Written by: Peter David
Art by: Juanan Ramírez
Colors by: Federico Blee
Letters by: VC’s Cory Petit
Cover art by: Mike McKone, Antonio Fabela
Cover price: $3.99
Release date: September 28, 2022
Genis-Vell: Captain Marvel #3 uncovers how Genis-Vell came to be resurrected by the Kree. Meanwhile, Rick Jones gets help from Phyla.
Is It Good?
Genis-Vell: Captain Marvel #3 fills in the blanks on Geni-Vells recent return with an unprecedented explanation that sort of makes sense as long as you don’t question it. Does that explanation, and all the fallout that comes along with it, justify the cover price and guarantee readers will keep coming back for more? It’s too soon to tell, which is not positive after three issues.
In this issue, we learn how Genis-Vell was brought back to life by the Kree (minor spoiler: he’s not technically a clone), and the explanation is complicated. David explains it well enough for readers to follow along, but it’s difficult not to think David went way into left field to dream up the explanation as an excuse to put Marlo Chandler in the hands of the Kree. Right away, the issue feels complicated.
Next, the flashbacks before Genis-Vell’s death suggest that the Supreme Intelligence is behind Death’s troubles in the past, but there’s no clear connection between what’s going on in the past and what’s happening to Genis-Vell in the present.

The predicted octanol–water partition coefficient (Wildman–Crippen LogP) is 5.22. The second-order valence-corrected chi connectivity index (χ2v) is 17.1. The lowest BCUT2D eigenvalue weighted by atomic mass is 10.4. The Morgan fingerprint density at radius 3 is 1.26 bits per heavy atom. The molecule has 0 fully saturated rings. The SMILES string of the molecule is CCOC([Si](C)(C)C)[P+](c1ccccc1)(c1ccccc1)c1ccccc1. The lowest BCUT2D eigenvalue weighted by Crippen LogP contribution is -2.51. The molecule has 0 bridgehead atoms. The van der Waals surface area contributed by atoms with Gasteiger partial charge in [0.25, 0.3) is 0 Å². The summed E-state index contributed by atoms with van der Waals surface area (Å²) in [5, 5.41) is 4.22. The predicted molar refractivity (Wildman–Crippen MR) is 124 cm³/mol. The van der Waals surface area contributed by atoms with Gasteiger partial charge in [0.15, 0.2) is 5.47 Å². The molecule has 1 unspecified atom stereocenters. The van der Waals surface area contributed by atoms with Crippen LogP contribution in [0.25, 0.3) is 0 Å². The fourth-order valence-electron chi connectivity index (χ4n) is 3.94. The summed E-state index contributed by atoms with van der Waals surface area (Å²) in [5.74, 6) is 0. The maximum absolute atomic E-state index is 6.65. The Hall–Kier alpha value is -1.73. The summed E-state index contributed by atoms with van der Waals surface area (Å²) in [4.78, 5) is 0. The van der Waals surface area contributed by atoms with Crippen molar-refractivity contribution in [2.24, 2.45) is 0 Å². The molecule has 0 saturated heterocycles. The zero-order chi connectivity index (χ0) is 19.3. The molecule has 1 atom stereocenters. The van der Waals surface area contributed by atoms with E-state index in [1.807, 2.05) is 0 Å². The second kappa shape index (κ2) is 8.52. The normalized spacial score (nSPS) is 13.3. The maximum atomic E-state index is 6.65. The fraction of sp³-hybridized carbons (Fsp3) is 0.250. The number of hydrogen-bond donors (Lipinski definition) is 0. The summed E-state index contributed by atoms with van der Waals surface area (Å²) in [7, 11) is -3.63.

Lastly, Rick Jones is figuring out he can hold form without the Nega-Bands, so he needs to deliver them to Genis-Vell in person, potentially with the intention of merging again. This part of the story is at least straightforward.
The struggle with reviewing this comic comes from the disconnection. David has a lot of pieces moving around in all directions with no apparent goal. If you were to ask about the plot of this arc, there’s no obvious answer. Is it to restore the Genis-Vell/Rick Jones merged entity? Is it to save Marlo from the Kree? Is it to save Death from the Supreme Intelligence? Is it to uncover a nefarious plot behind Genis-Vell’s resurrection? The point is that this comic is doing things, but none of the elements are lining up to point to a clear plot, so the net result is a lot of random happenings with tenuous connections.
The story may feel directionless, but the art by Ramírez and Blee is great. The character designs are detailed and dynamic, and Blee’s colors are striking. In all, the visuals are much better than the writing.
About The Reviewer: Gabriel Hernandez is the Publisher & EIC of ComicalOpinions.com, a comics review site dedicated to indie, small, and mid-sized publishers.
Genis-Vell: Captain Marvel #3 has plenty of interesting developments and outstanding art, but after three issues, the plot is unclear and directionless. There’s still time to build momentum in a particular direction, but this issue feels like the story hasn’t figured itself out yet.